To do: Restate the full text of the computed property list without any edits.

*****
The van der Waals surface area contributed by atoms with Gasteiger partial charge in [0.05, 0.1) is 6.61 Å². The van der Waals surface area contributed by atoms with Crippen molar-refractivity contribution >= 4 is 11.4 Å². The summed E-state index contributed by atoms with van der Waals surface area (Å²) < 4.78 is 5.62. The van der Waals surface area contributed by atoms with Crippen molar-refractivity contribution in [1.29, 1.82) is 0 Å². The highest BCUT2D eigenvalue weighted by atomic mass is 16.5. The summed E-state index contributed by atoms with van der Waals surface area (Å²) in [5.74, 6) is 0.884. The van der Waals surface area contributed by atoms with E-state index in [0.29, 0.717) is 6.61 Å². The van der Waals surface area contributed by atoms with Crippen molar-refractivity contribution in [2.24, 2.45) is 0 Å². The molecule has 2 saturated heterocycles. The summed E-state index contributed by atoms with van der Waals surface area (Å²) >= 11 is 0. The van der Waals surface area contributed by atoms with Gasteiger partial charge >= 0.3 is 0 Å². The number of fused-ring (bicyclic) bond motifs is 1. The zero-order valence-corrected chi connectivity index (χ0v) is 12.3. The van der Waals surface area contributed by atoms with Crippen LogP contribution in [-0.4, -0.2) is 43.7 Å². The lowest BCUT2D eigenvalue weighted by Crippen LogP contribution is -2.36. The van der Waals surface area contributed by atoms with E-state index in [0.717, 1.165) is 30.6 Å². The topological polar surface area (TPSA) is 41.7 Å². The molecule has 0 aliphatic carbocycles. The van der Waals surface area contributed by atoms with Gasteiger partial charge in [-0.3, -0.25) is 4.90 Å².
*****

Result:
The van der Waals surface area contributed by atoms with Gasteiger partial charge in [0.05, 0.1) is 6.61 Å². The van der Waals surface area contributed by atoms with Crippen molar-refractivity contribution >= 4 is 11.4 Å². The summed E-state index contributed by atoms with van der Waals surface area (Å²) < 4.78 is 5.62. The van der Waals surface area contributed by atoms with Crippen molar-refractivity contribution in [1.29, 1.82) is 0 Å². The highest BCUT2D eigenvalue weighted by atomic mass is 16.5. The summed E-state index contributed by atoms with van der Waals surface area (Å²) in [5.74, 6) is 0.884. The van der Waals surface area contributed by atoms with E-state index in [0.29, 0.717) is 6.61 Å². The van der Waals surface area contributed by atoms with Crippen molar-refractivity contribution in [2.24, 2.45) is 0 Å². The molecule has 2 saturated heterocycles. The summed E-state index contributed by atoms with van der Waals surface area (Å²) >= 11 is 0. The van der Waals surface area contributed by atoms with Gasteiger partial charge >= 0.3 is 0 Å². The number of fused-ring (bicyclic) bond motifs is 1. The zero-order valence-corrected chi connectivity index (χ0v) is 12.3. The van der Waals surface area contributed by atoms with Crippen LogP contribution in [-0.4, -0.2) is 43.7 Å². The lowest BCUT2D eigenvalue weighted by Crippen LogP contribution is -2.36. The van der Waals surface area contributed by atoms with E-state index in [0.717, 1.165) is 30.6 Å². The topological polar surface area (TPSA) is 41.7 Å². The molecule has 0 aliphatic carbocycles. The van der Waals surface area contributed by atoms with Gasteiger partial charge in [-0.3, -0.25) is 4.90 Å².